Jersey Central Power & Light, the state's second-biggest utility, incurred more than $600 million in costs getting service restored after the storm, according to Ron Morano, a spokesman for the utility.
It initially sought to recover those costs in a rate case pending before the New Jersey Board of Public Utilities, but so far that effort has been blocked.
How the utilities will recoup costs from the storm damage will be determined in part by litigation, as well as a new proceeding initiated by the BPU in February but yet to start.
Earlier this year, PSE&G filed a $3.9 billion petition with the BPU, laying out an expansive program to to make the grid more resilient if extreme weather hits New Jersey again.
Among other things, the petition proposes to make utility substations and switching sites less likely to lose power during big storms by elevating them, installing floodwalls, and building berms.
Neither PSEG nor the insurers would comment on the court case.
Paul Patterson, an energy analyst at Glenrock Associates in New York City, said it was not unusual for disputes to emerge over big insurance claims. He said PSEG was trying to get just compensation for the premiums it has paid on its policies.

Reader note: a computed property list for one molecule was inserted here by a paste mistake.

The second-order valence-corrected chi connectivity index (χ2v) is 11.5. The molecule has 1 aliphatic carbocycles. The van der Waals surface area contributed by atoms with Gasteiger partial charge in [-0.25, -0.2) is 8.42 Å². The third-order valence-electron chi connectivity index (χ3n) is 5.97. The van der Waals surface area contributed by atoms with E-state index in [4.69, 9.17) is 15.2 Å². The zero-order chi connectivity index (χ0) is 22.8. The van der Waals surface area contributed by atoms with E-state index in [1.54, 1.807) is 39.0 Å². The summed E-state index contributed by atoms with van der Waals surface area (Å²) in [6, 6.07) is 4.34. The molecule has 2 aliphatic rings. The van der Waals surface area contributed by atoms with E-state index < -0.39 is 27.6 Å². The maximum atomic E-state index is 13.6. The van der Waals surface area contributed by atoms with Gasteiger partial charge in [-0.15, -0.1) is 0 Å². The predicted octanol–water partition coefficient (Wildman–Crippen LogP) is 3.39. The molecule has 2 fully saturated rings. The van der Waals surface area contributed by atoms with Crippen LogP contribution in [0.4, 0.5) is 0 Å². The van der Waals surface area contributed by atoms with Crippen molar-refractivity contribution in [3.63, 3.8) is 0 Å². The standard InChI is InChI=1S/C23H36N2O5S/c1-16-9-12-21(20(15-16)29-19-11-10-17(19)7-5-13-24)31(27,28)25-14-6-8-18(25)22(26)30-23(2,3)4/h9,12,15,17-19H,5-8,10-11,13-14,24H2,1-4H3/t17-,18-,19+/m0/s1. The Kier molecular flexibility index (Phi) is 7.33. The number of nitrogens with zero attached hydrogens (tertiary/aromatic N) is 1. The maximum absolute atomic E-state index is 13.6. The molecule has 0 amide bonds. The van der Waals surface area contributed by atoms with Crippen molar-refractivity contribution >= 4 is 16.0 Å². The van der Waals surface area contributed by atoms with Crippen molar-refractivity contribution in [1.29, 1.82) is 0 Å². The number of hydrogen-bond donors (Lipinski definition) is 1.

Jeff Tittel, director of the New Jersey chapter of the Sierra Club, said the case could have important consequences for consumers. "What they won't get from insurers, they will end up getting from ratepayers," he said.
Even before Hurricane Sandy struck, utility customers faced expensive upgrades to the power grid.
According to a report released this year, the state must spend $8.7 billion to make the grid reliable in extreme weather, an assessment produced before Hurricane Sandy struck and left as many as seven million people without power.
The investments come as state officials are wrestling with how to reduce energy costs traditionally among the nation's highest.
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